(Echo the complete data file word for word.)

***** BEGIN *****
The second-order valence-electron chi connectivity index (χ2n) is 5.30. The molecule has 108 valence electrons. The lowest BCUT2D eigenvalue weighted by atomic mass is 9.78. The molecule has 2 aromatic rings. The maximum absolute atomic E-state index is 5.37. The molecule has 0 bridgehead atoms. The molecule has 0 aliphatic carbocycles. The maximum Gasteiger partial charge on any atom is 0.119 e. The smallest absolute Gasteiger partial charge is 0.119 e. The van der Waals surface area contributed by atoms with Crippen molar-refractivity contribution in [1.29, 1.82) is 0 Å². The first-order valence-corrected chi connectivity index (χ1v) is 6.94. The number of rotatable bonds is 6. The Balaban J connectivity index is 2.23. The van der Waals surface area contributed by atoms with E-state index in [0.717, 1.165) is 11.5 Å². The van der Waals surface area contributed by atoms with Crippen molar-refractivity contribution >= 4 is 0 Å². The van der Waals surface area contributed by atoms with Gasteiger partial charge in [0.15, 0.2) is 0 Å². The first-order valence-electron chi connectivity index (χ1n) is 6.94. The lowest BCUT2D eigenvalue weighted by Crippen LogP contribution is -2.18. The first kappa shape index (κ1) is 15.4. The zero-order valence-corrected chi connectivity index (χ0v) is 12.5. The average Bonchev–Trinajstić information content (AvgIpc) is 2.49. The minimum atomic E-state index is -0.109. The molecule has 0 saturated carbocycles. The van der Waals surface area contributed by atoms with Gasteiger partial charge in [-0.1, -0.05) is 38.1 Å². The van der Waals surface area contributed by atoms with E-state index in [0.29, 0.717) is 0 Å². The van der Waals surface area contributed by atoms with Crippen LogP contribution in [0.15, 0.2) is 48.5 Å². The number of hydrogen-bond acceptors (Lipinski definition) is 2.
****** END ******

The second-order valence-electron chi connectivity index (χ2n) is 5.30. The molecule has 108 valence electrons. The lowest BCUT2D eigenvalue weighted by atomic mass is 9.78. The molecule has 2 aromatic rings. The maximum absolute atomic E-state index is 5.37. The molecule has 0 bridgehead atoms. The molecule has 0 aliphatic carbocycles. The maximum Gasteiger partial charge on any atom is 0.119 e. The smallest absolute Gasteiger partial charge is 0.119 e. The van der Waals surface area contributed by atoms with Crippen molar-refractivity contribution in [1.29, 1.82) is 0 Å². The first-order valence-corrected chi connectivity index (χ1v) is 6.94. The number of rotatable bonds is 6. The Balaban J connectivity index is 2.23. The van der Waals surface area contributed by atoms with E-state index in [0.717, 1.165) is 11.5 Å². The van der Waals surface area contributed by atoms with Crippen molar-refractivity contribution >= 4 is 0 Å². The van der Waals surface area contributed by atoms with Gasteiger partial charge in [0.15, 0.2) is 0 Å². The first-order valence-electron chi connectivity index (χ1n) is 6.94. The lowest BCUT2D eigenvalue weighted by Crippen LogP contribution is -2.18. The first kappa shape index (κ1) is 15.4. The zero-order valence-corrected chi connectivity index (χ0v) is 12.5. The average Bonchev–Trinajstić information content (AvgIpc) is 2.49. The minimum atomic E-state index is -0.109. The molecule has 0 saturated carbocycles. The van der Waals surface area contributed by atoms with Gasteiger partial charge in [-0.1, -0.05) is 38.1 Å². The van der Waals surface area contributed by atoms with E-state index in [0.29, 0.717) is 0 Å². The van der Waals surface area contributed by atoms with Crippen LogP contribution in [0.15, 0.2) is 48.5 Å². The number of hydrogen-bond acceptors (Lipinski definition) is 2.